To Push Prisons, Harper Buried Own Government's Findings - 2011-04-29

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F0.png To Push Prisons, Harper Buried Own Government's Findings April 29, 2011, Lawrence Martin, The Tyee

Under Prime Minister Stephen Harper, Canada's justice department, which had about 200 researchers in its policy branch, produced sophisticated studies that, as per the normal run of things in any department, were supposed to be used to inform policy decisions.

But a funny thing happened at justice. The researchers might just as well have gone on holiday.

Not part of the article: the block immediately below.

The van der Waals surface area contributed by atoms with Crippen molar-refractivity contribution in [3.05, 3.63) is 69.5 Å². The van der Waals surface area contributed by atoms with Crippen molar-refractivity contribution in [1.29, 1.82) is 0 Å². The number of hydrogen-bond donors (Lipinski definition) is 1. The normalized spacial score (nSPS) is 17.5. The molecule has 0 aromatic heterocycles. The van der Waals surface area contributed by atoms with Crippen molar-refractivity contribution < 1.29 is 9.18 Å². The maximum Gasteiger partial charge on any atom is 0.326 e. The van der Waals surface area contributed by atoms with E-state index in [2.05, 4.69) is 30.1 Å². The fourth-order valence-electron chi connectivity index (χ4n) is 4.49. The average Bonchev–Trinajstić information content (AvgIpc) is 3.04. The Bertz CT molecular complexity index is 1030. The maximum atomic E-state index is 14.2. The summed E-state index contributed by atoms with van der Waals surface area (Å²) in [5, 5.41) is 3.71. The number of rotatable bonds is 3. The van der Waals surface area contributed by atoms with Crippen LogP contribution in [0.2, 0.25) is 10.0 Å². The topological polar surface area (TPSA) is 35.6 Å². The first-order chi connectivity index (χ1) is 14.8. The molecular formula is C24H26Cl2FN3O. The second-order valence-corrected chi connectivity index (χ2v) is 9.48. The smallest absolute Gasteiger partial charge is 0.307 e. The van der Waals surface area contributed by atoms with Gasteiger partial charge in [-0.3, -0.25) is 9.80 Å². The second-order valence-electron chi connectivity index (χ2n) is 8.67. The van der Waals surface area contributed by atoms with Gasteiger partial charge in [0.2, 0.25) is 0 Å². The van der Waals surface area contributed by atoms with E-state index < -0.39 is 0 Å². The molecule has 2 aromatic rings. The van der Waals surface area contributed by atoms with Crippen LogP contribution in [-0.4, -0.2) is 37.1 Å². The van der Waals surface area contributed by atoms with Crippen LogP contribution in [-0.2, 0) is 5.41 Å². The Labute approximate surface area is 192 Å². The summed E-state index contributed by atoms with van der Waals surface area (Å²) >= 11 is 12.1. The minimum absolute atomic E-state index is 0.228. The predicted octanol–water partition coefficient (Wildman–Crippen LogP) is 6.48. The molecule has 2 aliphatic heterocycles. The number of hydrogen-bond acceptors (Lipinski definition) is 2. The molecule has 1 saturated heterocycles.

The work they did went directly to nowhere because it either didn't conform with or directly contradicted the biases of the governing party. "We still produced a lot of stuff," said a former employee. "It just never saw the light of day." When a government starts suppressing its own research time and time again -- research the public is paying for -- it's serious business, he said. Some senior players in the department were bitter and frustrated, but they didn't dare raise their voices. They had their careers to look after, so they tolerated the censorship.

Wikipedia cite:
{{cite news | first = Lawrence | last = Martin | title = To Push Prisons, Harper Buried Own Government's Findings | url = https://thetyee.ca/News/2011/04/29/HarperPushesPrisons/ | work = The Tyee | date = April 29, 2011 | accessdate = August 7, 2019 }}